- ISAF resorted to garrisoning their troops and thus controlled a town/village or a locality but not the rural spaces. The Taliban enjoyed freedom of movement and liberty of action which ISAF did not.
- ISAF kept rotating troops every year and never really allowed their leadership to get acquainted with terrain, the resistance, or the intelligence. This disrupted combat contiguity. They depended upon the Northern Alliance for such information who often misled them into attacking Pakistani troops and positions, as in Salala (Nov 2011, killing 23 Pakistani soldiers) rather than targeting the real threat.
Sixth, it takes years to make a commanding officer.
Here in United States controlled Afghanistan, some Einstein thought up this very silly notion that collecting a mob and arming them would do for an Army. What’s worse is that everyone believed that this was possible. There were numerous times when we during our inter-action warned the Americans that this was a no-go. That the arms and equipment would soon be in Taliban hands. No one would see reason, after all we were the bad guys and were never to be believed. Here are some facts that need to be noted:
- First the recruitment of the soldiers in the ANA was open ended and any drug addict or a street criminal could enrol.
- Second, this army lacked in leadership which it still does. This is because of accelerated promotions, poor selection, corruption and lack of merit.
- Thirdly, training was a missing factor and the soldiers remained green. The ANA is incapable of operating without supervision and watch over by professional mentors even today.
- Fourthly, because of the overall environment and the very unpopular Government, the Army lacks in motivation. It has a very low morale and is not supported by the people.
- Finally, the ANA are quick to surrender or join the Taliban, swelling their ranks, even though they are not respected as fighters. This phenomenon has become a source of recruitment, fresh armaments and supplies for the Taliban and this continues to grow as their offensive expands. Besides, the freeing of prisoners by the Taliban has made a huge resource available to them from amongst the grateful inmates.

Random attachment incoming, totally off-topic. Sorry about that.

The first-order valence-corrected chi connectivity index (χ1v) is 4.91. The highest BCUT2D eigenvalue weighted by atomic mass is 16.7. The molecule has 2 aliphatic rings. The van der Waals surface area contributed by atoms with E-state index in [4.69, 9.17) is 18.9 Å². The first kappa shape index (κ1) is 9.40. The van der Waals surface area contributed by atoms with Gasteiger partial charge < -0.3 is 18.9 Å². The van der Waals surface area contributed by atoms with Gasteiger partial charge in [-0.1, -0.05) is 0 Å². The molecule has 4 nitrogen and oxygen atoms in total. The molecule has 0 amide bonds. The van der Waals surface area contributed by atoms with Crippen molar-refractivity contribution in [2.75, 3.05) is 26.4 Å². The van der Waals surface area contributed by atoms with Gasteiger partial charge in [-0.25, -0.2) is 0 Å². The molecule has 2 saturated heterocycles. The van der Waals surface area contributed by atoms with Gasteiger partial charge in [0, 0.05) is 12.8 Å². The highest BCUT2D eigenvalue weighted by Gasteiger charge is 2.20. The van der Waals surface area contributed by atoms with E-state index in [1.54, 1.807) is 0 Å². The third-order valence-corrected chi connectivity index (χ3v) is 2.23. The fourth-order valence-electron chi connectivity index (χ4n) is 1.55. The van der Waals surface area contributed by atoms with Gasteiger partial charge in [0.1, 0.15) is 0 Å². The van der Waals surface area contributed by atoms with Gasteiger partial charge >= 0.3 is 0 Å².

Seventh, the sudden Taliban sweep, in military terms leads to ‘dilution of effort in space’, which is explained in plain terms as an over-reach. For any professional army, it would not take too long to exploit such a dilution and conduct limited counter attacks in selected areas with overwhelming superiority in men and resources at selected critical points. This is not happening or has not happened so far. This is because contrary to common belief, the Taliban enjoy a degree of popularity amongst the common people which the ANA do not. Thus movement, sustained presence and intelligence gathering is now becoming more and more difficult for the ANA as compared to the Taliban. As hinted above regarding the ANA, one cannot build an army in four years. It takes at least 12 to 15.
Fresh US troops: reality or Psy-Ops?
Apparently, the situation now has amazed the United States and they along with their sidekick, the United Kingdom, have released a press statement that they may deploy 3000 troops in the next 24/48 hours. They might, but I think this is more of a thrasonical brag than a reality – a hope that such an announcement may stem the Taliban Blitz.
Why would an evacuation of a few Americans and Britons need 3000 troops when safe passage was already agreed to and had been successfully negotiated at Doha? Is it visualized that this evacuation would be a product of blazing exchange of gunfire and chaos? Or then, maybe there is a change of heart and the United States along with its allies wants to reverse the idea of a withdrawal and that these 3000 troops are an advance body of more to come.